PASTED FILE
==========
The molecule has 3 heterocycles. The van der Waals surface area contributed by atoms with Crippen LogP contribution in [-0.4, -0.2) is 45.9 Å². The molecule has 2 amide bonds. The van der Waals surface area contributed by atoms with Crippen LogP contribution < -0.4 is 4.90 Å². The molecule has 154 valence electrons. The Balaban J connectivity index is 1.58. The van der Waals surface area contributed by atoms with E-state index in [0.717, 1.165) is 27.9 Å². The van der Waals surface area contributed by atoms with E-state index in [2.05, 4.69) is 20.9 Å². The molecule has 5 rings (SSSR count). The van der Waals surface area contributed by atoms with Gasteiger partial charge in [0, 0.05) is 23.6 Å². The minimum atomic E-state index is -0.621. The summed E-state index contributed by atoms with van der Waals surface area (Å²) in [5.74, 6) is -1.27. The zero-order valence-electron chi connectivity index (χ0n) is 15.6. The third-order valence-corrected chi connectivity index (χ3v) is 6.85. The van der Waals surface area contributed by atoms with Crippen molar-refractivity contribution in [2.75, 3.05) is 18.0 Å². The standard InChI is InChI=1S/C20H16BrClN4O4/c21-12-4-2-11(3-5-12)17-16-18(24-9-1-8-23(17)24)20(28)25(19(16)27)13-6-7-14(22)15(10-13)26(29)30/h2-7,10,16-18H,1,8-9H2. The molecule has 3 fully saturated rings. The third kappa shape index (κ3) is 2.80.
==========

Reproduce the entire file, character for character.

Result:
The molecule has 3 heterocycles. The van der Waals surface area contributed by atoms with Crippen LogP contribution in [-0.4, -0.2) is 45.9 Å². The molecule has 2 amide bonds. The van der Waals surface area contributed by atoms with Crippen LogP contribution < -0.4 is 4.90 Å². The molecule has 154 valence electrons. The Balaban J connectivity index is 1.58. The van der Waals surface area contributed by atoms with E-state index in [0.717, 1.165) is 27.9 Å². The van der Waals surface area contributed by atoms with E-state index in [2.05, 4.69) is 20.9 Å². The molecule has 5 rings (SSSR count). The van der Waals surface area contributed by atoms with Gasteiger partial charge in [0, 0.05) is 23.6 Å². The minimum atomic E-state index is -0.621. The summed E-state index contributed by atoms with van der Waals surface area (Å²) in [5.74, 6) is -1.27. The zero-order valence-electron chi connectivity index (χ0n) is 15.6. The third-order valence-corrected chi connectivity index (χ3v) is 6.85. The van der Waals surface area contributed by atoms with Crippen molar-refractivity contribution in [2.75, 3.05) is 18.0 Å². The standard InChI is InChI=1S/C20H16BrClN4O4/c21-12-4-2-11(3-5-12)17-16-18(24-9-1-8-23(17)24)20(28)25(19(16)27)13-6-7-14(22)15(10-13)26(29)30/h2-7,10,16-18H,1,8-9H2. The molecule has 3 fully saturated rings. The third kappa shape index (κ3) is 2.80.